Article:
On Tuesday, and amid most of the art world’s late spring break to the opening of the Venice Biennale, Sotheby’s kicked off New York’s auction season with a strong sale that saw impressive results for Vincent van Gogh and Claude Monet but no artist’s records and few other highlights in a category where auction houses have struggled to find the same kind of impressive materials and booming results seen in the contemporary market.
All told the sale totaled an impressive $368.3 million, placing it at the higher end of a pre-sale estimate of $257 million to $351 million (those estimates calculated without buyer’s premiums, around 15 percent on average for the night). Of the 65 lots on offer, 15 failed to sell, for a below average sell-through rate of 76 percent.
The evening’s total sum was boosted by its top lot, Vincent Van Gogh’s rich Arles park scene L’Allée des Alyscamps (1888), which after some seven minutes of bidding between five potential buyers, sold for $66.3 million to a middle-aged Asian gentleman in the room in rim-less glasses and a leather jacket with a built-in hood. (Sotheby’s declined to let anyone speak to him, or reveal his name or country of origin.) The total approaches Van Gogh’s record of $82.5 million, achieved at Christie’s in 1990 for Portrait of Dr. Gachet (1890), which was purchased by the elderly businessman Ryoei Saito, who then terrified the world when he said he wanted to be cremated with it.
At the press conference after the show, Sotheby’s Co-Chairman for Impressionist and Modern Art Worldwide David Norman noted that when he came to the house in the 1980s “the most valuable Van Goghs were the blue and rose periods,” and noted that this very painting had in fact sold for just $2.4 million at Christie’s in 1985. Now the world has come to recognize the value of works like L’Allée, he said.
Five works by Claude Monet fared well and accounted for $115.4 million of the evening’s total, led by the second highest achieving lot of the evening, a Nymphéas from 1905 that carried a guarantee and an irrevocable bid that sold to an “American private” collector on the phone for $54 million, after seven long minutes of bidding dominated by just two Sotheby’s phone bidders.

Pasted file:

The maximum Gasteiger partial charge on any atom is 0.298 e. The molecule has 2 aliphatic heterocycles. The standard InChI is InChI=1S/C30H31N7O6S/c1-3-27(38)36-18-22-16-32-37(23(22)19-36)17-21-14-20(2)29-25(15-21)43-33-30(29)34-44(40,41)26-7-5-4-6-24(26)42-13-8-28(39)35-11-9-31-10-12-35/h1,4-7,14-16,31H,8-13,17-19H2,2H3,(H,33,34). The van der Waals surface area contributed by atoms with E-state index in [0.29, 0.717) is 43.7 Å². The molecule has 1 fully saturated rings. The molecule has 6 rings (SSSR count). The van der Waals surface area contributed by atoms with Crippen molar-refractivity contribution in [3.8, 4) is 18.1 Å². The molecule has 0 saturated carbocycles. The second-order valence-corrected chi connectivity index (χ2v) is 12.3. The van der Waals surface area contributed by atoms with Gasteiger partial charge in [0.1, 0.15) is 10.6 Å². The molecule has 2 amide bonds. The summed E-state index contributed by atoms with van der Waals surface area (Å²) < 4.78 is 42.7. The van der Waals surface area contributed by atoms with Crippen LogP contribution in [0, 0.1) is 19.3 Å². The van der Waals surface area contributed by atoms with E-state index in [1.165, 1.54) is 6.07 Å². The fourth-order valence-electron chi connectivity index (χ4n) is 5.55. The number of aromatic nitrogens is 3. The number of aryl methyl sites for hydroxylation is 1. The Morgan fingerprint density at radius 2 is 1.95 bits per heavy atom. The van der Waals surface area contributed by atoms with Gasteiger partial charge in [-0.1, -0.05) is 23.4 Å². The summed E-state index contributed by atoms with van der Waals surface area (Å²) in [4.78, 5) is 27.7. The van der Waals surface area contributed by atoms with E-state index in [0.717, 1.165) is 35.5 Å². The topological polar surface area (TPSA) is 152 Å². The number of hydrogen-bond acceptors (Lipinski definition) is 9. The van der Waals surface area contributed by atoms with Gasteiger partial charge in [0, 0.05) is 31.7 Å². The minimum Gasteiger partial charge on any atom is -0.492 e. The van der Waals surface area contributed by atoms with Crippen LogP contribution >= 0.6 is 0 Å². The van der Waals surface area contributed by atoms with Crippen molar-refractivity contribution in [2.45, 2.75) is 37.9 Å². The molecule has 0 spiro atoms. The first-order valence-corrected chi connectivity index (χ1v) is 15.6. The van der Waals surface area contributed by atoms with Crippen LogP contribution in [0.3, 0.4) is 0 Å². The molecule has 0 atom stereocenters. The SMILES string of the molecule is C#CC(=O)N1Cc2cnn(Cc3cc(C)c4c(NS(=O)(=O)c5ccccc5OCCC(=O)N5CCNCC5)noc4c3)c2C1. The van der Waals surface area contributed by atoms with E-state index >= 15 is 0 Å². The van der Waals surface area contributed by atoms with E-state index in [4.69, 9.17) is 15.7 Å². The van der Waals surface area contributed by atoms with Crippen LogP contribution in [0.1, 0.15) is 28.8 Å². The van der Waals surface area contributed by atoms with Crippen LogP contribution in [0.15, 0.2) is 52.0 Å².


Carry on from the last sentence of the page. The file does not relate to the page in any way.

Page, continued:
(The evening’s auctioneer Henry Wyndham was patient all night, and even generously brought back a Monet that had failed to sell at lot 49 around lot 64, when the room was nearly empty. It sold to a single phone bidder for $6.4 million.)
The majority of the excitement in the room wasn’t even in the room but above it, in a sky box, where Leonardo DiCaprio could be seen enthusiastically bidding on an early lot with a blonde—The Chagall? The Giacometti? The Miró? What are blondes into these days?—and then making out with her. Some new white privacy screens installed in the booths’ windows did nothing to prevent his identification; who else wears a newsboy’s cap with a ponytail? (Plus a source of ours saw him in the hallway asking for a cheese knife.)
And even if most people are in Venice the sale managed to draw at least one other big name: Tad Smith, Sotheby’s new CEO and president, who after the sale could be overheard telling the buyer of L’Allée something cryptic to the effect of “Geneva might be coming up short these days,” but declined to give a comment on the auction (“No, no, ask [Sotheby’s spokeswoman] Lauren [Gioia].”)
Who could possibly want to be in Venice right now?
“Venice is for newer, more cutting-edge contemporary stuff,” said dealer Ezra Chowaiki outside the sale room, “This is for older—”
“The better stuff,” interjected collector John Bloomberg, who had just purchased Été à Moret by Alfred Sisley for $3.8 million.
“Sisleys are the new Monets,” he added.
At the press conference the other head of the Impressionist and Modern department Simon Shaw said he thought the sale proved the same thing, that the market is “very vibrant for great examples of Impressionist and Modern art, and compelling.”
The New York spring sales continue next week with a contemporary sale at Christie’s on Monday.
Additional reporting by Zoë Lescaze.